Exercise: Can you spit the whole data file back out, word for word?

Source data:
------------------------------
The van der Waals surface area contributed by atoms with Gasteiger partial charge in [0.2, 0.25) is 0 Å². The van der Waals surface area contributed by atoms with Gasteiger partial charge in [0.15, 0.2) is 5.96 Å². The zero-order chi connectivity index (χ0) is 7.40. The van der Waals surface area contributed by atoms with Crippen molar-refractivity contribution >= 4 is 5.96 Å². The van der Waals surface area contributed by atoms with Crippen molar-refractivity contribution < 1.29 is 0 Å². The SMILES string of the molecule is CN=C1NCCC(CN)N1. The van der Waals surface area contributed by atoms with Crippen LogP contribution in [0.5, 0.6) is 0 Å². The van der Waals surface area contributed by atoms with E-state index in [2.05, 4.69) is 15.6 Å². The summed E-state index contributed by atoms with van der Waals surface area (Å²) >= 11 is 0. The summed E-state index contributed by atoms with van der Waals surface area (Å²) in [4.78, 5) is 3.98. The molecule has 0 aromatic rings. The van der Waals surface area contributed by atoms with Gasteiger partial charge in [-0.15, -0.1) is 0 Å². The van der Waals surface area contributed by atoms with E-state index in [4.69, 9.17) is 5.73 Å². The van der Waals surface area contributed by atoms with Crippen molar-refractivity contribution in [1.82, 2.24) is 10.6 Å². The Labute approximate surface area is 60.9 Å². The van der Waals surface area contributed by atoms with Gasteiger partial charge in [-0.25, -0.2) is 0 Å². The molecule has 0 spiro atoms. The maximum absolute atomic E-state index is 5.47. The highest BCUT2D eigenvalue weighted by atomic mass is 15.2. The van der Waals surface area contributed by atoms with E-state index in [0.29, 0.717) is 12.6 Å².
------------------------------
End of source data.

The van der Waals surface area contributed by atoms with Gasteiger partial charge in [0.2, 0.25) is 0 Å². The van der Waals surface area contributed by atoms with Gasteiger partial charge in [0.15, 0.2) is 5.96 Å². The zero-order chi connectivity index (χ0) is 7.40. The van der Waals surface area contributed by atoms with Crippen molar-refractivity contribution >= 4 is 5.96 Å². The van der Waals surface area contributed by atoms with Crippen molar-refractivity contribution < 1.29 is 0 Å². The SMILES string of the molecule is CN=C1NCCC(CN)N1. The van der Waals surface area contributed by atoms with Crippen LogP contribution in [0.5, 0.6) is 0 Å². The van der Waals surface area contributed by atoms with E-state index in [2.05, 4.69) is 15.6 Å². The summed E-state index contributed by atoms with van der Waals surface area (Å²) >= 11 is 0. The summed E-state index contributed by atoms with van der Waals surface area (Å²) in [4.78, 5) is 3.98. The molecule has 0 aromatic rings. The van der Waals surface area contributed by atoms with Gasteiger partial charge in [-0.15, -0.1) is 0 Å². The van der Waals surface area contributed by atoms with E-state index in [4.69, 9.17) is 5.73 Å². The van der Waals surface area contributed by atoms with Crippen molar-refractivity contribution in [1.82, 2.24) is 10.6 Å². The Labute approximate surface area is 60.9 Å². The van der Waals surface area contributed by atoms with Gasteiger partial charge in [-0.25, -0.2) is 0 Å². The molecule has 0 spiro atoms. The maximum absolute atomic E-state index is 5.47. The highest BCUT2D eigenvalue weighted by atomic mass is 15.2. The van der Waals surface area contributed by atoms with E-state index in [0.29, 0.717) is 12.6 Å².